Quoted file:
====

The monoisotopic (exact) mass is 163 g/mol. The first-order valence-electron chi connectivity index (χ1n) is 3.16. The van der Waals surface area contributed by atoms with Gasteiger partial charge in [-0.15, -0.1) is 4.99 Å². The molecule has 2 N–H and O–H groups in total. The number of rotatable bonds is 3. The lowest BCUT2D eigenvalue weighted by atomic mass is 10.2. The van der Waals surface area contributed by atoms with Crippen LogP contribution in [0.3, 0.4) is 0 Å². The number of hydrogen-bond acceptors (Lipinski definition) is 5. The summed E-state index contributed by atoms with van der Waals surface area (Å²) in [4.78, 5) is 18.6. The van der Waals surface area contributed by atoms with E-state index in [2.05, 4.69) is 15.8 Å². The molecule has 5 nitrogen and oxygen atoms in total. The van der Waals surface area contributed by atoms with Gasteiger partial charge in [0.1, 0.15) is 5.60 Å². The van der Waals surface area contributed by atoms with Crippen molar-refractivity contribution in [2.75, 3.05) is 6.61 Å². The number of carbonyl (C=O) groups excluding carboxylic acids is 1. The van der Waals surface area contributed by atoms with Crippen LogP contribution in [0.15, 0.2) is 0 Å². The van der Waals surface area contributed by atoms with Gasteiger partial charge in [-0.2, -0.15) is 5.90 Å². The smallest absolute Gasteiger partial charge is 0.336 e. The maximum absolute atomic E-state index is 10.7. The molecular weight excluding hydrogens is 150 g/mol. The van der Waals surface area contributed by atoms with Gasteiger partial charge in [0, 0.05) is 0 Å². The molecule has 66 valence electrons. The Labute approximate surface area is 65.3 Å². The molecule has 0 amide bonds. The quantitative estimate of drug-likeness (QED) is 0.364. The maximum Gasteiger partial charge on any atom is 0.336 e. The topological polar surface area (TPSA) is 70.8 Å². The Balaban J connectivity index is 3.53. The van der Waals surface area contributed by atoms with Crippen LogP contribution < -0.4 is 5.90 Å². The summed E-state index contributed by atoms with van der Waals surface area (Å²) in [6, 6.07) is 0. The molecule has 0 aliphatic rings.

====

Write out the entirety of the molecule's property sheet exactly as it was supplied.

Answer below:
The monoisotopic (exact) mass is 163 g/mol. The first-order valence-electron chi connectivity index (χ1n) is 3.16. The van der Waals surface area contributed by atoms with Gasteiger partial charge in [-0.15, -0.1) is 4.99 Å². The molecule has 2 N–H and O–H groups in total. The number of rotatable bonds is 3. The lowest BCUT2D eigenvalue weighted by atomic mass is 10.2. The van der Waals surface area contributed by atoms with Crippen LogP contribution in [0.3, 0.4) is 0 Å². The number of hydrogen-bond acceptors (Lipinski definition) is 5. The summed E-state index contributed by atoms with van der Waals surface area (Å²) in [4.78, 5) is 18.6. The van der Waals surface area contributed by atoms with E-state index in [2.05, 4.69) is 15.8 Å². The molecule has 5 nitrogen and oxygen atoms in total. The van der Waals surface area contributed by atoms with Gasteiger partial charge in [0.1, 0.15) is 5.60 Å². The van der Waals surface area contributed by atoms with Crippen molar-refractivity contribution in [2.75, 3.05) is 6.61 Å². The number of carbonyl (C=O) groups excluding carboxylic acids is 1. The van der Waals surface area contributed by atoms with Crippen LogP contribution in [0.15, 0.2) is 0 Å². The van der Waals surface area contributed by atoms with Gasteiger partial charge in [-0.2, -0.15) is 5.90 Å². The smallest absolute Gasteiger partial charge is 0.336 e. The maximum absolute atomic E-state index is 10.7. The molecular weight excluding hydrogens is 150 g/mol. The van der Waals surface area contributed by atoms with Gasteiger partial charge in [0, 0.05) is 0 Å². The molecule has 66 valence electrons. The Labute approximate surface area is 65.3 Å². The molecule has 0 amide bonds. The quantitative estimate of drug-likeness (QED) is 0.364. The maximum Gasteiger partial charge on any atom is 0.336 e. The topological polar surface area (TPSA) is 70.8 Å². The Balaban J connectivity index is 3.53. The van der Waals surface area contributed by atoms with Crippen LogP contribution < -0.4 is 5.90 Å². The summed E-state index contributed by atoms with van der Waals surface area (Å²) in [6, 6.07) is 0. The molecule has 0 aliphatic rings.